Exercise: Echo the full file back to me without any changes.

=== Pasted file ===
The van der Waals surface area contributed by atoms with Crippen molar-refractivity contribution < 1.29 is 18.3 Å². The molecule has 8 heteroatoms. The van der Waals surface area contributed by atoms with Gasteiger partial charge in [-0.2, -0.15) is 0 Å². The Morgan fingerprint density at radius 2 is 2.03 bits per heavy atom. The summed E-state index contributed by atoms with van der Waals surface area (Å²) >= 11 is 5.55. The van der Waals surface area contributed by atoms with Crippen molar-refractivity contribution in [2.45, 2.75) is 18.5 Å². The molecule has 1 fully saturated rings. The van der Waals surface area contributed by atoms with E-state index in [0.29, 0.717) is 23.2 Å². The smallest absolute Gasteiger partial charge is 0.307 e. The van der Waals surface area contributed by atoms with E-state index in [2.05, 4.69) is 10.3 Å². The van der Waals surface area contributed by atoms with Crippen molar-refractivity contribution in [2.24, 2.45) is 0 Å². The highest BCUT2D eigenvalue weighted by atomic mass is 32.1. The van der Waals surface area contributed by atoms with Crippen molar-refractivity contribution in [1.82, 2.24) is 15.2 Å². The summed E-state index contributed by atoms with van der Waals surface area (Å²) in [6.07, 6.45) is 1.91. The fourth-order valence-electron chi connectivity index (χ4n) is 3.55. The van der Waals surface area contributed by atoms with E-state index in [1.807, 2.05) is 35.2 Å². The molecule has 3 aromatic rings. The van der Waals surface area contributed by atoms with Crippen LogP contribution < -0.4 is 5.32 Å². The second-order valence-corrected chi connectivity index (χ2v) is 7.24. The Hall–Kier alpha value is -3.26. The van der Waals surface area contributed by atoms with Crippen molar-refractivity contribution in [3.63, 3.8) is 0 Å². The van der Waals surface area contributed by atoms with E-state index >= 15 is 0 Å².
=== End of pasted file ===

The van der Waals surface area contributed by atoms with Crippen molar-refractivity contribution < 1.29 is 18.3 Å². The molecule has 8 heteroatoms. The van der Waals surface area contributed by atoms with Gasteiger partial charge in [-0.2, -0.15) is 0 Å². The Morgan fingerprint density at radius 2 is 2.03 bits per heavy atom. The summed E-state index contributed by atoms with van der Waals surface area (Å²) >= 11 is 5.55. The van der Waals surface area contributed by atoms with Crippen molar-refractivity contribution in [2.45, 2.75) is 18.5 Å². The molecule has 1 fully saturated rings. The van der Waals surface area contributed by atoms with E-state index in [0.29, 0.717) is 23.2 Å². The smallest absolute Gasteiger partial charge is 0.307 e. The van der Waals surface area contributed by atoms with E-state index in [2.05, 4.69) is 10.3 Å². The van der Waals surface area contributed by atoms with Crippen molar-refractivity contribution in [2.24, 2.45) is 0 Å². The highest BCUT2D eigenvalue weighted by atomic mass is 32.1. The van der Waals surface area contributed by atoms with Crippen molar-refractivity contribution in [1.82, 2.24) is 15.2 Å². The summed E-state index contributed by atoms with van der Waals surface area (Å²) in [6.07, 6.45) is 1.91. The fourth-order valence-electron chi connectivity index (χ4n) is 3.55. The van der Waals surface area contributed by atoms with E-state index in [1.807, 2.05) is 35.2 Å². The molecule has 3 aromatic rings. The van der Waals surface area contributed by atoms with Crippen LogP contribution < -0.4 is 5.32 Å². The second-order valence-corrected chi connectivity index (χ2v) is 7.24. The Hall–Kier alpha value is -3.26. The van der Waals surface area contributed by atoms with Crippen molar-refractivity contribution in [3.63, 3.8) is 0 Å². The van der Waals surface area contributed by atoms with E-state index >= 15 is 0 Å².